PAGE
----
INsight/ Starting Body Dialogues

Kris: My favorite scale in Indonesia

Kris: My favorite scale in Indonesia

Ubud, 28 December 2016 — What does Body Dialogue have to do with your leadership? A lot, actually. Are you ready to explore how we can empower our leadership in 2017 by starting a Body Dialogue?

You don't have to visit a new-age site to learn that our diet—what we eat—has a lot to do with how we show up in life, both literally and metaphorically.

Nowadays, even government websites like in the US acknowledge that "there is a powerful mind-body connection through which emotional, mental, social, spiritual, and behavioral factors can directly affect our health."  Practitioners of holistic health from countries around the world have known about this connection for a long time.

Starting my Body Dialogue

Last month, having made up my mind that I wanted to make my mind-body connection as strong as possible going into 2017, I started inquiring into this connection in a new way.  By new, I mean that I went beyond the good recommendations of my doctor and my own mind regarding eating healthy food and exercising more. 

I asked my mind and my body how I could have an actual dialogue about making this mind-body connection as strong as possible, by looking at it from the body's point of view.  Where to start? How could I listen to my body?

Almost ten years ago in Time Magazine

Almost ten years ago in Time Magazine

Following the old saying that you can't manage what you don't measure, I started by measuring what I could, through a body checkup, inside and out. When the results came, I read them with more care than I did in the past, recognizing that this was really my body I was looking at, and that it was talking to me through those results. I gave it my full attention and appreciation.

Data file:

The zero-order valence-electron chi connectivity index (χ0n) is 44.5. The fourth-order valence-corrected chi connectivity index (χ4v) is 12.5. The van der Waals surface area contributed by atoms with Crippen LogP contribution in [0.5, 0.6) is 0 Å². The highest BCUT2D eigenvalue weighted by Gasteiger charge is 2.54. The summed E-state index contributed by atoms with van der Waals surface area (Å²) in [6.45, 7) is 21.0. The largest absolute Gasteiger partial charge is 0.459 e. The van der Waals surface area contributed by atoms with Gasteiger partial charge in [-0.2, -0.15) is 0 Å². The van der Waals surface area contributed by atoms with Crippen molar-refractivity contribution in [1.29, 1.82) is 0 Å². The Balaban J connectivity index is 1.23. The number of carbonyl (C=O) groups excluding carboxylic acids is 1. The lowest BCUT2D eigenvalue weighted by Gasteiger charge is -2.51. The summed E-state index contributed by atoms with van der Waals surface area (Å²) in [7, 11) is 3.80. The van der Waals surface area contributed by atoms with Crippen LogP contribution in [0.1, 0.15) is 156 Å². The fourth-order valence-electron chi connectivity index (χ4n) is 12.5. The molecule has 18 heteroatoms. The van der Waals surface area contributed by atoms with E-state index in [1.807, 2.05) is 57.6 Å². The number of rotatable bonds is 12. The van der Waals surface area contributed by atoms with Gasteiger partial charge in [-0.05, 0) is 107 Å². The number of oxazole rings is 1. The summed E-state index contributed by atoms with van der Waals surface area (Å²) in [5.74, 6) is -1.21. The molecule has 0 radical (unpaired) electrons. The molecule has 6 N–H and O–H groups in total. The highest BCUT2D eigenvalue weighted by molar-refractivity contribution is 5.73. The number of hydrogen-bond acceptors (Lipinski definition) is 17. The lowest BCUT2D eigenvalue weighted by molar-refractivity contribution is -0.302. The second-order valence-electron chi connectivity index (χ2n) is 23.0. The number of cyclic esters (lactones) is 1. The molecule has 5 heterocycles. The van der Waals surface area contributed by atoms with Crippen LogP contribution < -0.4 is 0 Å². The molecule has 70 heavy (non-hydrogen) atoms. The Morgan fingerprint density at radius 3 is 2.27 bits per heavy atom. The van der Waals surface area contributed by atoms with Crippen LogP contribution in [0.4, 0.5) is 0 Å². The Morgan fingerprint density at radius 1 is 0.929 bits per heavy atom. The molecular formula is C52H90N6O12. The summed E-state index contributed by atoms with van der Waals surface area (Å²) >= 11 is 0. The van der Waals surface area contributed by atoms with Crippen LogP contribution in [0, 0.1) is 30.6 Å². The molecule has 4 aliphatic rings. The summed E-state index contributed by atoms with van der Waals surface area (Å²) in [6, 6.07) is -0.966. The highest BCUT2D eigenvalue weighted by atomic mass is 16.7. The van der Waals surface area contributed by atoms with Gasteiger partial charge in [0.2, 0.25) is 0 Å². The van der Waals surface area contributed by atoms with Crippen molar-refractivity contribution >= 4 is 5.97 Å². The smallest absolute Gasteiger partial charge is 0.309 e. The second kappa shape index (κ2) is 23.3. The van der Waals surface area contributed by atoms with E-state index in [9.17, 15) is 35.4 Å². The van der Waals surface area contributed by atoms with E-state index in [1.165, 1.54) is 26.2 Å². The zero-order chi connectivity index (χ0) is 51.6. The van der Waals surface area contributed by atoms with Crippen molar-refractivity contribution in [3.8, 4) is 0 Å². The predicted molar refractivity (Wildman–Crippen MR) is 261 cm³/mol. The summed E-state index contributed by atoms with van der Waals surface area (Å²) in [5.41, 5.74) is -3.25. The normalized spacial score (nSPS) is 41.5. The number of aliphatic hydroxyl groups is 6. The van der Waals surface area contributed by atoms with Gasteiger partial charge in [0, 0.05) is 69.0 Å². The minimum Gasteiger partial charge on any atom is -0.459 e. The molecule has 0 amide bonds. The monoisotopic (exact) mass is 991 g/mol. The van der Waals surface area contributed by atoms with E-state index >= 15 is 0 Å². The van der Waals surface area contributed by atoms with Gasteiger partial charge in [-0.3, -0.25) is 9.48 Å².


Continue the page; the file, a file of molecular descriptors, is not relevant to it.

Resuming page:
I also bought a new scale to measure my weight daily, and I read up on the recent research about healthy foods and releasing weight. Here is an interesting piece of research that I found on the benefits of weighing yourself daily. Getting a scale and using it daily proved to be an important step in starting my Body Dialogue.

Two months into the journey, and after releasing 6 kgs of weight that I did not need, I realized how I was getting more and more intrigued by the question what my body 'thinks' about my health and how to improve it. I felt that I had already triggered my mind-body connection to a higher level by the attention I had given it.

Favored Foods

Whether you have read TIME's article or not, you have probably heard the saying that We Are What We Eat. I read it several years ago, and I got the point they were making. What I chose to eat has a direct impact on my health and energy.

The important question, of course, was who in me decided what food I put into my stomach and colon? The answer was clear to me. Most of the decisions had been taken by various parts of my mind, with little or no regard for my body's voice. I decided to change that right away, and I have started to 'listen' to my body's perspective when making food choices in these past two months.